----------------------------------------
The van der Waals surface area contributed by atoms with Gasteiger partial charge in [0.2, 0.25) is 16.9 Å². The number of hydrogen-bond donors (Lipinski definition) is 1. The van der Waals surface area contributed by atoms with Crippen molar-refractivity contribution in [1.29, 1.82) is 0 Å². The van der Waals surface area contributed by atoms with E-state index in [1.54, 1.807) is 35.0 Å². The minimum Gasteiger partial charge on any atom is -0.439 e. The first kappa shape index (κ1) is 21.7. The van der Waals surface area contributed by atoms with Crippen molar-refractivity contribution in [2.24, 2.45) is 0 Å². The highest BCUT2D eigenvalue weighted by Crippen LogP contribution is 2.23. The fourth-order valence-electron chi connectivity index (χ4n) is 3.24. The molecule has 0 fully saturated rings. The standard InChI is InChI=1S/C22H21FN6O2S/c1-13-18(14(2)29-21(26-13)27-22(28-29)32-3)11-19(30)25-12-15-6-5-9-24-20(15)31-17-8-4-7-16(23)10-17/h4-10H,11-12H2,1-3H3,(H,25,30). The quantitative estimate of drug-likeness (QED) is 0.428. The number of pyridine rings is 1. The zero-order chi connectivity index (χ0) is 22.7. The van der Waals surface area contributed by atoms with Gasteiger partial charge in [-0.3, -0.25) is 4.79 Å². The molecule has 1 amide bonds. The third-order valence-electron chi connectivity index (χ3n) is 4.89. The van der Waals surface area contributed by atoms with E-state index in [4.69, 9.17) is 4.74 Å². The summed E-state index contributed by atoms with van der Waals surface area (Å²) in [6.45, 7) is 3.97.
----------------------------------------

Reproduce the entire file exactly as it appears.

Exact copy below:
The van der Waals surface area contributed by atoms with Gasteiger partial charge in [0.2, 0.25) is 16.9 Å². The number of hydrogen-bond donors (Lipinski definition) is 1. The van der Waals surface area contributed by atoms with Crippen molar-refractivity contribution in [1.29, 1.82) is 0 Å². The van der Waals surface area contributed by atoms with E-state index in [1.54, 1.807) is 35.0 Å². The minimum Gasteiger partial charge on any atom is -0.439 e. The first kappa shape index (κ1) is 21.7. The van der Waals surface area contributed by atoms with Crippen molar-refractivity contribution in [2.24, 2.45) is 0 Å². The highest BCUT2D eigenvalue weighted by Crippen LogP contribution is 2.23. The fourth-order valence-electron chi connectivity index (χ4n) is 3.24. The molecule has 0 fully saturated rings. The standard InChI is InChI=1S/C22H21FN6O2S/c1-13-18(14(2)29-21(26-13)27-22(28-29)32-3)11-19(30)25-12-15-6-5-9-24-20(15)31-17-8-4-7-16(23)10-17/h4-10H,11-12H2,1-3H3,(H,25,30). The quantitative estimate of drug-likeness (QED) is 0.428. The number of pyridine rings is 1. The zero-order chi connectivity index (χ0) is 22.7. The van der Waals surface area contributed by atoms with Gasteiger partial charge in [-0.3, -0.25) is 4.79 Å². The molecule has 1 amide bonds. The third-order valence-electron chi connectivity index (χ3n) is 4.89. The van der Waals surface area contributed by atoms with E-state index in [4.69, 9.17) is 4.74 Å². The summed E-state index contributed by atoms with van der Waals surface area (Å²) in [6.45, 7) is 3.97.